Miners' Ballot. I I MINORITY OF 24,000 FOR DOWN TOOLS." The figures in connection with the ballot of the South Wales Coalfield for or against a down tooh" policy on the question of the comb-out up to Thursday morning are: — Against 87,710 -For 24,146 Majority Against 63,564 The returns for Merthyr and Dow lais are: Maj. Merthyr- For Agst. Agst. South Pit N0. 1 203 288 85 Glynmil .1 48 155 107 Castle 340 444 104 Gethin .140 182 42 For Against For South Pit No. 2 154 128 26 Graig 231 185 46 Cwmddu 144 89 55 Llewellyn-Morthyr 104 69 35 Dowlais- For Agnst. Agst. Cwmfoarboed and Water Level 6 36 30 Surface Craftsmen (Bedlinog) 9 56 47 Fochriw No.1. 117 248 131 Fochriw No. 2 296 347 51 Bedlinog No. I 200 417 217 Bedlinog No. 2 142 174 32 South Tunnel. 89 272 173 For Against For Nantwen 164 98 66 Pits which gave- ,t, (lowil-tools are: — W t J êS err¡- For Ag.alllst FoV Samlet 117 57 60 I Glynea 100 96 4 Gorseinon No. 2 117 85 32 Trebanos 65 27 38 Glais v_ ? 24 1 New Pool, Burry Port 115 8 107 Oae Duke 200 147 53 Pentre (Swansea) 81 49 32 Clydach-Merthvr 303 80 223 Hills and Moody. 136 45 88 Morlais 214 94 120 Acorn 52 10 42 Birchgrove 105 65 40 Anthracite- For Against For Warnos *I'* *'I* 141 101 40 Ammanford 182 112 70 Yniscedwvn 197 50 147 Tvrbaoh 145 81 64 Pwllbach 76 33 43 Pantyffynon 231 65 106 Aberdare- For Against For Aberaman I. 386 260 126 Llwvnhelig 106 64 42 Bwvllfa N0. 1. 588 414 174 Windber 160 34 126 Afan VaIJey- For Against For Argoed 1. 45 44 1 Oynon 208 157 51 Torymynydd 173 93 80 Maesteg- For Against For Bryn 246 216 30
Theatre Royal. I The presentation of Lady Godiva at the Royal this week is so far the best thing that the clever little Morton Powell Company have given us during their visit to Merthyr. It seems to me that historical work is their forte; for they did" The Maid of Cefn Ydfa" with a dramatic flourish that gave life to the interpretation; and this week they have revivified the cream of the Saxon folk-lore stories, until the bad old times are relived for the few short hours that the play runs. Of course, they do not look like bad old times when you have such players as Horace Lionel play the "wicked" Leofrie; A. Stretton gives a. splendid interpretation to Carl Algar; and Miss Nina Blake-Adams and Miss E. Lor- raine are their inimitable selves in their great characterisations of Lady Aldyth and Lady Godiva. Underneath the necessary idealisation of the times for the sake of dramatic effect the author has managed to convey a very fair idea of the oppression of the feudal barons upon the populace; their uncouth personalities, and the strongly individualistic nature of their iron rule. In this respect "Lady Godiva" is far in ad- vance of most so-called historical plays in which the historical colouring is such as only exists in the imagination of the author. To all who have a taste for historical settings the Theatre this week will give as much enjoyment as would the discovery of an unpublished masterpiece of Scott or the translation of a forgotten novel by Dunas Pere. •For next week's programme the same company have made the happy choice of Hall Game's "The Christian," to my mind the best thing that the Manx novelist has done, and with the Manxman," the only work of his that will live a few years hence. Everybody knows the grip- ping power of "The Christian," its fine emo- tionalism, its catholicity of appeal, its simple grandoise of characterisation, and the artistry of its play and interplay, and with such players as these handling it it should have a great vogue next week. PLAYGOER. I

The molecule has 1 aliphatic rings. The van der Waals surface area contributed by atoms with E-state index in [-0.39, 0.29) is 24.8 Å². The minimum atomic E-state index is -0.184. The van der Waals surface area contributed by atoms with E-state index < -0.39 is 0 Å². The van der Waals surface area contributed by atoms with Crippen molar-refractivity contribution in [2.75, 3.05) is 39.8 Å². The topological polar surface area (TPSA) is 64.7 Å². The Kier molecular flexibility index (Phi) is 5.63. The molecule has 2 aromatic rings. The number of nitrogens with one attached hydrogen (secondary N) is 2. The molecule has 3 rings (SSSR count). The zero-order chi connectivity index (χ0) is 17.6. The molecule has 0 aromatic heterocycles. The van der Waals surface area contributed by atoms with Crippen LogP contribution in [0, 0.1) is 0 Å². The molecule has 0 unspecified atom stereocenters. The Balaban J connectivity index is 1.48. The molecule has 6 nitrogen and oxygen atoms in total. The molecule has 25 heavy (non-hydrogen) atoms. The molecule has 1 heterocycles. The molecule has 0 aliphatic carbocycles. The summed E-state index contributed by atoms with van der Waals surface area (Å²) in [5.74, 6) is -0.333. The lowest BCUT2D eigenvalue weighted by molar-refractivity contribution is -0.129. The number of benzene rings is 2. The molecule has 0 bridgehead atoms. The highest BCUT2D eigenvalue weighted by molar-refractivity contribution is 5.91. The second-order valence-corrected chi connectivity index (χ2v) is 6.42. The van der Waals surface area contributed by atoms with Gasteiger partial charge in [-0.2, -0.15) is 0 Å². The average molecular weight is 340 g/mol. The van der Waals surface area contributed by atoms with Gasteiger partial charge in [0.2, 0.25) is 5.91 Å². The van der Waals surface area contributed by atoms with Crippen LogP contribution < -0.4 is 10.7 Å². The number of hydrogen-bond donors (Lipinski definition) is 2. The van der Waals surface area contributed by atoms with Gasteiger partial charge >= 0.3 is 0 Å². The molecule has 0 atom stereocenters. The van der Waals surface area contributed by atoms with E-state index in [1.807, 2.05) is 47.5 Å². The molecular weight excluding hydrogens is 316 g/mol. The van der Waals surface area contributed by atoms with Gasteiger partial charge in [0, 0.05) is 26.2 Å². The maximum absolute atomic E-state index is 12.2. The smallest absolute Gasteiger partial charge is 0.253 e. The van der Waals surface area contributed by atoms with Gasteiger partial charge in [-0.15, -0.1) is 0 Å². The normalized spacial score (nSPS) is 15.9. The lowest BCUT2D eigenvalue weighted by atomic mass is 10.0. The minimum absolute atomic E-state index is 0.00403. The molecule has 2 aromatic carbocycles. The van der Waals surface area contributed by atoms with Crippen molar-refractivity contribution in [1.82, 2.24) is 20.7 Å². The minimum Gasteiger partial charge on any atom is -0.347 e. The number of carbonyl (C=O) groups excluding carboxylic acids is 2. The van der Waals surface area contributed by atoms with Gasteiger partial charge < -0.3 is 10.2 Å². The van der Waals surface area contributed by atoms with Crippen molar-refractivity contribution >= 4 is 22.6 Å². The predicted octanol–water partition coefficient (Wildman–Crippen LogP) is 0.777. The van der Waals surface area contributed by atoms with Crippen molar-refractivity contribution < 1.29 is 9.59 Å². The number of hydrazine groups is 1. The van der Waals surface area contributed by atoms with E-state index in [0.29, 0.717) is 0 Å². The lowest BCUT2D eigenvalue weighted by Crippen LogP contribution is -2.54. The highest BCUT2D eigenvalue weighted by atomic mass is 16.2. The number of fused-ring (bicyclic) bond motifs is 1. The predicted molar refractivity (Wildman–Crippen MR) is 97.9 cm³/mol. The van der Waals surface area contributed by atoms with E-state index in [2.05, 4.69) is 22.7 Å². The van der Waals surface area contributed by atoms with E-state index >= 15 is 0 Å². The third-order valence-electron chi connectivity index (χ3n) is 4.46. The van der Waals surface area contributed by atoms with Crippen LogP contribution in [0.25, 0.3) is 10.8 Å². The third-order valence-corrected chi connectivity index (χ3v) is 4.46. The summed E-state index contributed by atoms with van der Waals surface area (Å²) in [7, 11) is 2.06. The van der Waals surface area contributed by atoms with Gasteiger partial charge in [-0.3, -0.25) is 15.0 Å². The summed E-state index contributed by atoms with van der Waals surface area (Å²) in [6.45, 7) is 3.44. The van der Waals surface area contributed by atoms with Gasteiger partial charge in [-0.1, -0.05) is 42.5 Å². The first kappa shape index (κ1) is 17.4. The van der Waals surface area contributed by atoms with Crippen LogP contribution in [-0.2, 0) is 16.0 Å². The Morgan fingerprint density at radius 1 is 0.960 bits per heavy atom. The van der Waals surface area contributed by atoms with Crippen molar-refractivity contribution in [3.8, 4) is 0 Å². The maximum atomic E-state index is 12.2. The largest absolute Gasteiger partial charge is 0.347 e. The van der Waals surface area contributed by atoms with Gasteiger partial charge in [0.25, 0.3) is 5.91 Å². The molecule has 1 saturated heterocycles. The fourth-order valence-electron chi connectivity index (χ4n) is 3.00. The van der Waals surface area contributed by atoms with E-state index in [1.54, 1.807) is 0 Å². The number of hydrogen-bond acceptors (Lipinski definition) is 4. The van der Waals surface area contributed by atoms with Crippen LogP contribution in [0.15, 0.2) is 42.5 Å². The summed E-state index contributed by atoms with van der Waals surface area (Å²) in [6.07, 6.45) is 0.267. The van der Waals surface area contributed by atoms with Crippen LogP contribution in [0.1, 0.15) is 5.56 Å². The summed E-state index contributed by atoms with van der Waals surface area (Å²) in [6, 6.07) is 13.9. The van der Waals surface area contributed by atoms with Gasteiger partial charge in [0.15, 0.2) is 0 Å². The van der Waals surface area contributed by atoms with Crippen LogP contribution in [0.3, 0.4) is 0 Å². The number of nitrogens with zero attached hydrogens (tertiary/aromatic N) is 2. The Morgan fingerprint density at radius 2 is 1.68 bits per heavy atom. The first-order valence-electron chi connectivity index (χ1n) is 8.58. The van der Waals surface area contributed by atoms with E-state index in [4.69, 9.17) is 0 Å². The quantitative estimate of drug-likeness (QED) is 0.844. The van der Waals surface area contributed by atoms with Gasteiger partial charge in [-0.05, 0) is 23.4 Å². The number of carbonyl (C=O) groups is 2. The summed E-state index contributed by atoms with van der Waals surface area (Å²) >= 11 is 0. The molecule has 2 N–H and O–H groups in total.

Briton Ferry Notes. I J.M." at the Ferry. A public peace meeting was held at Jerusalem Baptist Chapel on Wednesday, October 31st. De- spite the boycott of the Billposting Company in refusing to put the bills on the hoardings, and the refusal of the majority of the churches to announce the same, the meeting was the best attended since such were inaugurated. The speaker was the Rev. J. Morgan Jones, M.A. (Merthyr). For an hour he gave the audi- enre something to think about. He told us in burning words what war really means. He re- ferred to the clean-limbed Britisher meeting the clean-limbed German; and how both with no personal quarrel were engaged ix a grim mortal combat. In a burst of indignation he said: "If I war is right nothing can be wrong." He re- ferred to the Government tables of the com- paritive value of an Englishman, German, Frenchman. We were reminded that man is more precious than fine gold" and that ao table could approximate to human value. The speaker failed to understand his brethren in the ministry who believed and justified war, and yet were against conscription and offered sympathy to the C.O.'s. He described it as "loose thinking." If war was right, then all means to make it victorious were justified. He referred to the Premier's reference to the "welding of the Allies blood in bringing about the Golden Age." The speaker compared it to a pavement, the cement of which was human blood. The pavement would extend and extend if there were sufficient cement. The Pastor (Rev. R. Powell) presided. The Last Weapon was sold out.